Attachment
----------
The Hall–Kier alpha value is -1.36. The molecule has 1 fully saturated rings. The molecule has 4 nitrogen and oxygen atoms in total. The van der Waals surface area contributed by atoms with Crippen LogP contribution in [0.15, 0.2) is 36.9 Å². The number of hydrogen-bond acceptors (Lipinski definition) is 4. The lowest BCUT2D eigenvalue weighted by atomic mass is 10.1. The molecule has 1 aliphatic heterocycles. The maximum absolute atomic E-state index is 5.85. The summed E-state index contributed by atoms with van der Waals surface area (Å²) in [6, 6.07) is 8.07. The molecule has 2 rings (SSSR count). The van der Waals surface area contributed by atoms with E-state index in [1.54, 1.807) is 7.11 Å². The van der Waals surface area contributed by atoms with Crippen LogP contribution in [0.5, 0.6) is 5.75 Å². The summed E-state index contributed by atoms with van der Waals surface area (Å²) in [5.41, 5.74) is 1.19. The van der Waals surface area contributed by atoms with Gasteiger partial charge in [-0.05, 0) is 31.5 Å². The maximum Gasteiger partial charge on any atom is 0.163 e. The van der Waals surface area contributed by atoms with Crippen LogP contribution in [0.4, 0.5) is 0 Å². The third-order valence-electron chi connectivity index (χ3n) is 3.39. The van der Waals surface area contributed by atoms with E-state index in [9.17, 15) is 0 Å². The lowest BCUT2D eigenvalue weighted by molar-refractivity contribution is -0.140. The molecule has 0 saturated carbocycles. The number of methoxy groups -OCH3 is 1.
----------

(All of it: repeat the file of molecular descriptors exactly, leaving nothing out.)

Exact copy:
The Hall–Kier alpha value is -1.36. The molecule has 1 fully saturated rings. The molecule has 4 nitrogen and oxygen atoms in total. The van der Waals surface area contributed by atoms with Crippen LogP contribution in [0.15, 0.2) is 36.9 Å². The number of hydrogen-bond acceptors (Lipinski definition) is 4. The lowest BCUT2D eigenvalue weighted by atomic mass is 10.1. The molecule has 1 aliphatic heterocycles. The maximum absolute atomic E-state index is 5.85. The summed E-state index contributed by atoms with van der Waals surface area (Å²) in [6, 6.07) is 8.07. The molecule has 2 rings (SSSR count). The van der Waals surface area contributed by atoms with E-state index in [1.54, 1.807) is 7.11 Å². The van der Waals surface area contributed by atoms with Crippen LogP contribution in [0.5, 0.6) is 5.75 Å². The summed E-state index contributed by atoms with van der Waals surface area (Å²) in [5.41, 5.74) is 1.19. The van der Waals surface area contributed by atoms with Gasteiger partial charge in [-0.05, 0) is 31.5 Å². The maximum Gasteiger partial charge on any atom is 0.163 e. The van der Waals surface area contributed by atoms with Crippen LogP contribution in [0.4, 0.5) is 0 Å². The third-order valence-electron chi connectivity index (χ3n) is 3.39. The van der Waals surface area contributed by atoms with E-state index in [9.17, 15) is 0 Å². The lowest BCUT2D eigenvalue weighted by molar-refractivity contribution is -0.140. The molecule has 0 saturated carbocycles. The number of methoxy groups -OCH3 is 1.